Surviving the first five - Professional Carwashing & Detailing

Surviving the first five

Avoid common pitfalls and build a foundation for success early.

Consider yourself wise.

According to the International Carwash Association (ICA), you’ve just joined an estimated $24-billion-a-year industry that’s grown by more than two percent over the last five years despite a struggling economy. And according to our research, that growth rate is expected to continue its rise over the next five years due to the return of disposable income.

So now that you’ve joined an industry so ripe with potential for success, you may be wondering how to keep the momentum going and ensure your new carwash still holds all that excitement and potential in five years.

Gaining momentum

The goals and objectives for your first five years can really be boiled down to three areas of focus.

Learn all you can about your industry. Research the ins-and-outs of carwashing. Steve Gaudreau, president of Brink Results LLC considers not acquiring enough carwash knowledge to be successful one of the most common mistakes new owners make.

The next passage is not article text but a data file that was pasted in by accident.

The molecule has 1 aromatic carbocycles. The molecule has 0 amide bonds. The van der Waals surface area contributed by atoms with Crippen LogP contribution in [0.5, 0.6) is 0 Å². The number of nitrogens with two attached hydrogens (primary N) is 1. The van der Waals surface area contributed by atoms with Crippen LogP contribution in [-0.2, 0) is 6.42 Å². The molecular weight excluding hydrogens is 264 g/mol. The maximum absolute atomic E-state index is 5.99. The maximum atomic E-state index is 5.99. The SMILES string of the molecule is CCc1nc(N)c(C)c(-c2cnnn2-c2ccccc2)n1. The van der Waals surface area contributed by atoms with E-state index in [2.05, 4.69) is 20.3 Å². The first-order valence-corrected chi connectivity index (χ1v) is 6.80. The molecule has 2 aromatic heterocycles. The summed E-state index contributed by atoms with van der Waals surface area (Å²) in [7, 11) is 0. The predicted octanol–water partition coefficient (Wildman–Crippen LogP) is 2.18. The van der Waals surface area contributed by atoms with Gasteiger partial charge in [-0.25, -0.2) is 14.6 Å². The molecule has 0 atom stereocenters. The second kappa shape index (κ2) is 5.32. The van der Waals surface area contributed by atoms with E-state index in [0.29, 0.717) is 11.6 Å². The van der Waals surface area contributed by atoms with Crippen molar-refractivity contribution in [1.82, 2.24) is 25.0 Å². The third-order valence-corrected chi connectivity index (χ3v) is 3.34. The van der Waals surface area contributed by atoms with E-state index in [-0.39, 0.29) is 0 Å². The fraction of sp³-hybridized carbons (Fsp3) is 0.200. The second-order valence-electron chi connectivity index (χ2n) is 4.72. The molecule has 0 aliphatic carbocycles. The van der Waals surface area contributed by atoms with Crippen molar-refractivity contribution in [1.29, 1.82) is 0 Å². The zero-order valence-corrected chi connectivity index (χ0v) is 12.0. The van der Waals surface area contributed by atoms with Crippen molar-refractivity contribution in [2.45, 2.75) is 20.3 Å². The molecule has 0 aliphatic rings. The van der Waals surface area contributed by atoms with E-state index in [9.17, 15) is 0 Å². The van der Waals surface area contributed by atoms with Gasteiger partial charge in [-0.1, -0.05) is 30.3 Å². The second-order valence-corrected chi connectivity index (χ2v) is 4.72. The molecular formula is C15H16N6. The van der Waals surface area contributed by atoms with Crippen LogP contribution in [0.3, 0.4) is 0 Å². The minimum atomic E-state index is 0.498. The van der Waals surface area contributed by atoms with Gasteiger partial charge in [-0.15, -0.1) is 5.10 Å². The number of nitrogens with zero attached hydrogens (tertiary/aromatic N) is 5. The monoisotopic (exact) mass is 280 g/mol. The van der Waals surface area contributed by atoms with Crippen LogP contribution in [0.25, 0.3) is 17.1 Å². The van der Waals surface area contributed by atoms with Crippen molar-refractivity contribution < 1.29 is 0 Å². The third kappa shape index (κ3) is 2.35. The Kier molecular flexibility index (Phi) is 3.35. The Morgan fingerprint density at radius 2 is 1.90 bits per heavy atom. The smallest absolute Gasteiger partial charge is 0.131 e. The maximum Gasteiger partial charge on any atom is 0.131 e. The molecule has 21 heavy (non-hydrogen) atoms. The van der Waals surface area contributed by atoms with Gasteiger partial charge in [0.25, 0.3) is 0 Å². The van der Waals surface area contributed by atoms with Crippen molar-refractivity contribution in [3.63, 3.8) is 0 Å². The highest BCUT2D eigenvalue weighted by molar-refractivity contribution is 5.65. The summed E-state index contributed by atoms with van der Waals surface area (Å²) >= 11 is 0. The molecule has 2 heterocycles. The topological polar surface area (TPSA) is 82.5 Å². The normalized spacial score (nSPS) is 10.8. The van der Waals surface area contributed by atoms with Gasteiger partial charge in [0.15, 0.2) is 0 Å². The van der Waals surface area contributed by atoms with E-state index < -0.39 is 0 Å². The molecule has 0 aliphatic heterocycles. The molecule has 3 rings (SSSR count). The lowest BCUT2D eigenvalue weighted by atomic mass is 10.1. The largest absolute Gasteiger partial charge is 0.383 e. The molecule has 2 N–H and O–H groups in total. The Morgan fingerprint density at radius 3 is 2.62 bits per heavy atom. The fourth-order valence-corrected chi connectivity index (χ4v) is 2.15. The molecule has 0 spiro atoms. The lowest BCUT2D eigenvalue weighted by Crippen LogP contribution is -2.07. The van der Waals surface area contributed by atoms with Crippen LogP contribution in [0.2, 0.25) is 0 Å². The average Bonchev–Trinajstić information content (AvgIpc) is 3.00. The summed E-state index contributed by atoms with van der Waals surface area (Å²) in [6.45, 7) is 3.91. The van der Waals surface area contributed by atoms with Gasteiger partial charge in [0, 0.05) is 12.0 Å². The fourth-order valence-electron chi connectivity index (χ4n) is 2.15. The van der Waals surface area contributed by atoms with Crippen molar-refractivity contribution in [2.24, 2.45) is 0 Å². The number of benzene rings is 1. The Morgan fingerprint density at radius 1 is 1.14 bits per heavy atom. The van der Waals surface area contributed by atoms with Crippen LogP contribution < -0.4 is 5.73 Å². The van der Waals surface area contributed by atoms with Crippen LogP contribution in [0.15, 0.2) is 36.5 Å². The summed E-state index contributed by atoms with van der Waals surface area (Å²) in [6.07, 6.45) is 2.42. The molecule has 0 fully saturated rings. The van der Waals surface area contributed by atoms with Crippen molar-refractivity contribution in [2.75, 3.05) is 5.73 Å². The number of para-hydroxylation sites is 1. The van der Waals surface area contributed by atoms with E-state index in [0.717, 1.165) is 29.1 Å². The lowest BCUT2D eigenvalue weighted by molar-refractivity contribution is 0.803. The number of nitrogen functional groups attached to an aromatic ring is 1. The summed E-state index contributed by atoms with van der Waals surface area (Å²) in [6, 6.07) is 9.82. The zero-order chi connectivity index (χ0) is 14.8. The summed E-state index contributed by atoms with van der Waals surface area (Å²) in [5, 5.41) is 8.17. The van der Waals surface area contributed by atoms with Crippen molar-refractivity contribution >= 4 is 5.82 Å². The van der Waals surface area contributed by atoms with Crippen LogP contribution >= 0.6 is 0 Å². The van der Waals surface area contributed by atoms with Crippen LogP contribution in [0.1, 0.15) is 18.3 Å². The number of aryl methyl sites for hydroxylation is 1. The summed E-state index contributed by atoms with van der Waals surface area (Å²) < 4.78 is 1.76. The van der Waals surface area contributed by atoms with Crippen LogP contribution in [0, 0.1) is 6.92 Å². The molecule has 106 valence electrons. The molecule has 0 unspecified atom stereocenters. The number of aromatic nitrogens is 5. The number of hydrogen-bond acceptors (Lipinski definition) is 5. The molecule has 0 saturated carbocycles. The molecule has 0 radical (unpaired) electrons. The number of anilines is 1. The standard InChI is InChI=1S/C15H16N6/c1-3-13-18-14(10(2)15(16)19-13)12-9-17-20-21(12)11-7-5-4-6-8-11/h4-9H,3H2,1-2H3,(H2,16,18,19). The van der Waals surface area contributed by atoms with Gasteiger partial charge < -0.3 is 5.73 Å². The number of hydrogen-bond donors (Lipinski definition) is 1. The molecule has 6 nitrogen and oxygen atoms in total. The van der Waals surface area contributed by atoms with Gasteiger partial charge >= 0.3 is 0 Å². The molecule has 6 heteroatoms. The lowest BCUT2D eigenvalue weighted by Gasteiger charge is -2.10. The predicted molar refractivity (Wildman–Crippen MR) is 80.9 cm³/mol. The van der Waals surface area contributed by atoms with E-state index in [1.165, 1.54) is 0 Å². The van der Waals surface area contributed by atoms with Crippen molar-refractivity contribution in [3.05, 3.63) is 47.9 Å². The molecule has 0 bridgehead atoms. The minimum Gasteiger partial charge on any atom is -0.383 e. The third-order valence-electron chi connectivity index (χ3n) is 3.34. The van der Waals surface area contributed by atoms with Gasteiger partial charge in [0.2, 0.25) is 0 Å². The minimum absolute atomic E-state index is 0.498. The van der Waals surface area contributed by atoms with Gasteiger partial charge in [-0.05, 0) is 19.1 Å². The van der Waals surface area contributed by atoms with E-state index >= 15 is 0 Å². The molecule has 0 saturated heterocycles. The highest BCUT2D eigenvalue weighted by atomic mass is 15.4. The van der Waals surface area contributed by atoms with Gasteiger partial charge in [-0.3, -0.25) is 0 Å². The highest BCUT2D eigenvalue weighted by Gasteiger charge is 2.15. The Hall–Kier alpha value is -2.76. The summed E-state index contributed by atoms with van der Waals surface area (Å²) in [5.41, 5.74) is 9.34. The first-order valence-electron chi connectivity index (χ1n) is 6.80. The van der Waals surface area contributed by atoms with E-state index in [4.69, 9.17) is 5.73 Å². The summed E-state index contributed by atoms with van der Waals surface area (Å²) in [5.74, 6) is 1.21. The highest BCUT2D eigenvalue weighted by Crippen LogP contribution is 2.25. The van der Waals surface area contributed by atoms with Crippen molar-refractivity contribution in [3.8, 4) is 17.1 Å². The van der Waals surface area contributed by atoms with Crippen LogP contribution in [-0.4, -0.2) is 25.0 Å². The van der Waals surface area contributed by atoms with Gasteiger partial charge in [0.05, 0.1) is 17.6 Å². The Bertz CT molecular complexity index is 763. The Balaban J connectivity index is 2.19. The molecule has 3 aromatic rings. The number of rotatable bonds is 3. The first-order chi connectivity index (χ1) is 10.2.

“Everyone underestimates what it takes to be successful in the carwash business,” Gaudreau asserts, adding that owners must ask themselves, “How they are going to obtain the knowledge they don’t have to be successful in this new business.”

  • Visit trade shows where you can see modern equipment in action, talk to manufacturers and network with other industry professionals who can give you advice on what works best.
  • Get involved in the industry by joining associations like the ICA or local agencies. Even joining online forums will offer a chance for you to ask questions and network with experienced owners.
  • Research best practices for technical skills, equipment, marketing, hiring, etc. in the field, all of which can be found in the pages of PC&D or on our website.
  • Keep evaluating your own business within the industry. Perform frequent SWOT analyses (noting the strengths, weaknesses, opportunities and threats to your company) as your business grows and changes.

Create a strong staff. “Not hiring the right people, training or managing properly is one of the most common pitfalls,” asserts Gaudreau.

  • Avoid hiring quickly. Instead, set up an interview, actually call references and allow time to weed out those with only a passing interest in your company.
  • Try hiring by recommendations from existing employees. Hard workers know other hard workers and a can recommend them.
  • Be sure to create a new employee manual, which includes your standpoint on all company procedures — interacting with customers, safety precautions, uniform requirements, end-of-day procedures, etc. Don’t just train new employees with this, but also reemphasize the procedures to existing employees periodically. Be sure to tweak this manual continually. Ask top-performing employees about changes they recommend or things they would like to have known when training.